May 20, 2002


The Q101 Jamboree has always been an interesting barometer of the state of
alternative rock, and the message this Saturday was that change is afoot.

The annual daylong festival drew a large (but not sold-out) crowd to the Tweeter
Center. Listeners battled frigid temperatures that felt more like early March than
mid-May. But in a way it was appropriate.

Of the more than 14 acts, it was New York's Strokes who emerged as the most
potent musical force, and not just to this critic. A sizable number of fans sang
along with every word during their generous set, and many turned out in full '70s
punk and New Wave regalia, in homage to the roots of the band's sound.

The Strokes had something that almost all of the other artists lacked, whether
they were obnoxious, generic rap-rockers grabbing their crotches, or
ultra-sincere, generic punks pouring their hearts out.

The Strokes were cool .

The quintet was all about unrelenting forward propulsion as it drew from its
debut album, "Is This It?," as well as delivering a handful of strong new tunes.
There was no posing and little banter with the audience, just the subway train
rush of those insistent rhythms and the distinctive monotone of Julian
Casablancas' Lou Reed-inspired vocals.

The complete and utter lack of gimmickry represented a startling contrast every
bit as fresh as "Smells Like Teen Spirit" was when it arrived in 1991 amid a sea
of pathetic hair metal.

This isn't to say the Strokes are the next Nirvana (nor are the Hives or the White
Stripes, whose between-set videos were screened to more applause than many
of the live acts). Just that a fresh, energetic and sorely needed new sound is
gaining serious momentum--and god, is it needed.

Much of the day was taken up with ultra-lame white hip-hop (Trik Turner and
Quarashi, who could have been called the wanna-Beasties, except that they
sounded more like 2 Skinee J's imitating the Beastie Boys); refried funk-rock
(Red Hot Chili Peppers imitators Hoobastank); tired guitar-rock (Our Lady
Peace, the REO Speedwagon of a younger generation), and bland and lifeless
corporate-punk (Unwritten Law, Thursday).

There were some other highlights. Billy Corgan's new band, Zwan, played a set
that emphasized their more melodic leanings (shades of the Smashing
Pumpkins' "1979") at the expense of their expansive three-guitar jamming
(though there was some of that, too).

When rock legend Marianne Faithfull joined the group, it was clear that Zwan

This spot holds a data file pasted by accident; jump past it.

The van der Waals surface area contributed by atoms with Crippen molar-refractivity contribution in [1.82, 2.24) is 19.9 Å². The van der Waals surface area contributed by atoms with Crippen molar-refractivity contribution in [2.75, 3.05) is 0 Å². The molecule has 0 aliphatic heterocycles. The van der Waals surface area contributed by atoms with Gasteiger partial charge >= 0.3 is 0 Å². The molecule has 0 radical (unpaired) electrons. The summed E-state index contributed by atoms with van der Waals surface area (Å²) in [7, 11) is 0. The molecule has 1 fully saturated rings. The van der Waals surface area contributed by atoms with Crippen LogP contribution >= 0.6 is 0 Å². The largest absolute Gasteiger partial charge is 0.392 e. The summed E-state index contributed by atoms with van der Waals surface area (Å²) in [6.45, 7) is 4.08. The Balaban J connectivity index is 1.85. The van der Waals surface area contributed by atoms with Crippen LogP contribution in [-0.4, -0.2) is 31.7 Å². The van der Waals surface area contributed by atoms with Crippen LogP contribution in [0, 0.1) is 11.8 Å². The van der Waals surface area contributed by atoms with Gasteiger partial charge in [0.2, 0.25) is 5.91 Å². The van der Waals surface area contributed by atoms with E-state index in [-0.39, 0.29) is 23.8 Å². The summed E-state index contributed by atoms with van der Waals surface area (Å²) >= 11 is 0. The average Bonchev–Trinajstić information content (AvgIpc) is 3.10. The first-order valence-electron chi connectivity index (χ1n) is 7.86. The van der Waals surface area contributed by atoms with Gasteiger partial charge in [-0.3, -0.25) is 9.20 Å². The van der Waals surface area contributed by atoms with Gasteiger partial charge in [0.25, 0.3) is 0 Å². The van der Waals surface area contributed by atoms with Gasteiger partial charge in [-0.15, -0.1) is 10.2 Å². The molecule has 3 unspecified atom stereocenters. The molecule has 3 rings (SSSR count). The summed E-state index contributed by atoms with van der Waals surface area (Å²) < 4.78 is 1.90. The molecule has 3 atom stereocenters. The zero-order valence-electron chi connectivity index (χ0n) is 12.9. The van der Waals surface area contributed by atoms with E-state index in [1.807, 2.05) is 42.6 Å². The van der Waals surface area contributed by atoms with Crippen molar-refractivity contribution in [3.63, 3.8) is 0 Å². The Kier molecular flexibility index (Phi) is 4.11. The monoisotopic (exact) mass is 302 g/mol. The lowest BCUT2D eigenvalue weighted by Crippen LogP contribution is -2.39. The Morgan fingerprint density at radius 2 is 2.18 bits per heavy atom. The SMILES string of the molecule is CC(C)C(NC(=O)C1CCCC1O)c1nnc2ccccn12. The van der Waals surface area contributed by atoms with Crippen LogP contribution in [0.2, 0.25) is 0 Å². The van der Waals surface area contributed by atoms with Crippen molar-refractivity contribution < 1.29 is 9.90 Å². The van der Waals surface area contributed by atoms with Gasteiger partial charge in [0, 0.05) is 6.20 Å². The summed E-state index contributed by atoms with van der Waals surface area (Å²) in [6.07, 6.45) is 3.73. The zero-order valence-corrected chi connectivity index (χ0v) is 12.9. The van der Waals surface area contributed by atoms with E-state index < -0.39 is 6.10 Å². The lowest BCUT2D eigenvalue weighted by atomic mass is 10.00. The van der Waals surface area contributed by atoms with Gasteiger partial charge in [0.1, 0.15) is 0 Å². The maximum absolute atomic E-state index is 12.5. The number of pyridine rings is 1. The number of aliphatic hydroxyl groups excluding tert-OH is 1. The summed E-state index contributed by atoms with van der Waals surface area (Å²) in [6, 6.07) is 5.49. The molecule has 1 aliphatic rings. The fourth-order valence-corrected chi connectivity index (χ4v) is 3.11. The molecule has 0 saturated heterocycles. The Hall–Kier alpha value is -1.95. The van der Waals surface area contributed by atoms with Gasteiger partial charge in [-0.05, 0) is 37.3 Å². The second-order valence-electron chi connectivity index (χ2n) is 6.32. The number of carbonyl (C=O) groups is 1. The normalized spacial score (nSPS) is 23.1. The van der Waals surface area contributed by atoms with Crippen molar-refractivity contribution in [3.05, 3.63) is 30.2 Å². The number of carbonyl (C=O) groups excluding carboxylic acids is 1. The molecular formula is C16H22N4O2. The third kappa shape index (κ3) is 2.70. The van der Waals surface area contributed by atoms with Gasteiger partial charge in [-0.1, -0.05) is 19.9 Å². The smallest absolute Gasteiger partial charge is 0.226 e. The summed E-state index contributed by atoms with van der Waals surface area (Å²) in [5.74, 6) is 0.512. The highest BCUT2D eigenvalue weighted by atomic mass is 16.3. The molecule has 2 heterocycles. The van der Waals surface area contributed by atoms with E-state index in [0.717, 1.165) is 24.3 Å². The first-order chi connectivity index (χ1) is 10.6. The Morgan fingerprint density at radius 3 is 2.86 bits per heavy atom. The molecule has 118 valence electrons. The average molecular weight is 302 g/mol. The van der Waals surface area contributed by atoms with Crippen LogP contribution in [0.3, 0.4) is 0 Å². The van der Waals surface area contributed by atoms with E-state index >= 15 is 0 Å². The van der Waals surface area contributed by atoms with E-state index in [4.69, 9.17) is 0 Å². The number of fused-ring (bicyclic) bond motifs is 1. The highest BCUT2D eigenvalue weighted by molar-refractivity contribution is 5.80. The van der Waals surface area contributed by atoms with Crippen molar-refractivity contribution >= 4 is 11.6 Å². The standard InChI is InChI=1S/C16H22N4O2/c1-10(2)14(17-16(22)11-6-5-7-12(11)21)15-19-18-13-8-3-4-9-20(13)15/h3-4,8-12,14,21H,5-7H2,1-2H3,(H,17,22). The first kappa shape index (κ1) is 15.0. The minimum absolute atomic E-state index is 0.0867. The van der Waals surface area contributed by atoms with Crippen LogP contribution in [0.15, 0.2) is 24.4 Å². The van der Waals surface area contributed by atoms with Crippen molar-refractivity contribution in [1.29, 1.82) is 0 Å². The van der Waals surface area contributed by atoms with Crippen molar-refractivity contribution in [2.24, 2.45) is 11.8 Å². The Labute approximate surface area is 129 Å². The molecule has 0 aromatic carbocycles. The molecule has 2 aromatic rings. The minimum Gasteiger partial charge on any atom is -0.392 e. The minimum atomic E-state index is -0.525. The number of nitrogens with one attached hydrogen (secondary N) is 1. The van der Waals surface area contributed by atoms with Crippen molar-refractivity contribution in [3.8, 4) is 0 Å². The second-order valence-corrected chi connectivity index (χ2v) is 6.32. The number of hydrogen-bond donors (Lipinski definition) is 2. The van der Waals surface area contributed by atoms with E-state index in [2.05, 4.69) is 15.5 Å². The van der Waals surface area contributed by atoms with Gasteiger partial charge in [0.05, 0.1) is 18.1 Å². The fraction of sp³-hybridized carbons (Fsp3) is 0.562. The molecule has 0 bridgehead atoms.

could benefit from a more diverse vocal approach, occasionally relieving
listeners from Corgan's whine. It was sad to see Faithfull leave after only one
song, a cover of "The First Time Ever I Saw Your Face."

Kid Rock delivered his usual tuneful, high-energy country-rock-goes-rap,
emerging with a bevy of Pamela Anderson clones. Tenacious D brilliantly
parodied the more histrionic elements of classic rock, a sort of joyless,
humorless pomposity that lives on in many nu-metal bands. And Dashboard
Confessional offered a very different kind of acoustic punk, though the subtleties
of its sound were largely wasted on the second stage set up in the Tweeter
parking lot, near the rave tent, and not far from the many corporate promotional

But while the above acts offered fleeting moments of pleasure, none were as
thrilling or invigorating as the Strokes. And none were as cool.

Unfortunately, I missed the opening set by local heroes Local H, and the fault
was entirely the Tweeter Center's.

While I arrived at the arena 20 minutes early (despite construction delays on
Route 57 that are expected to last all summer long), I spent 50 minutes in line
in the parking lot with thousands of other increasingly frustrated fans waiting for
a pat-down security check that bordered on the fascistic.

Security guards confiscated Sharpee markers and plastic water bottles,
prohibited knapsacks, opened eyeglass cases and wallets, and forced people
to turn their cell phones off and then on again, lest they be camouflaged bombs.

All the while, an annoying tape loop endlessly repeated that the venue could
refuse anyone admittance for any reason.

These measures were far more extreme and time-consuming than any I've
encountered at any concert or sporting event post-Sept. 11, but Rich Baylie,
Tweeter Center executive director, defended them as necessary and said they
will continue for every show at the venue this summer.

A warning, then, to concertgoers: If you want to see the opening act, you'd
better leave 90 minutes or two hours early to deal with the traffic and the
security delay. And a note to the Tweeter Center: While we appreciate your
concern for people's safety, there has to be a better way to secure that than by
forcing thousands of customers to miss some of the music they've paid to hear.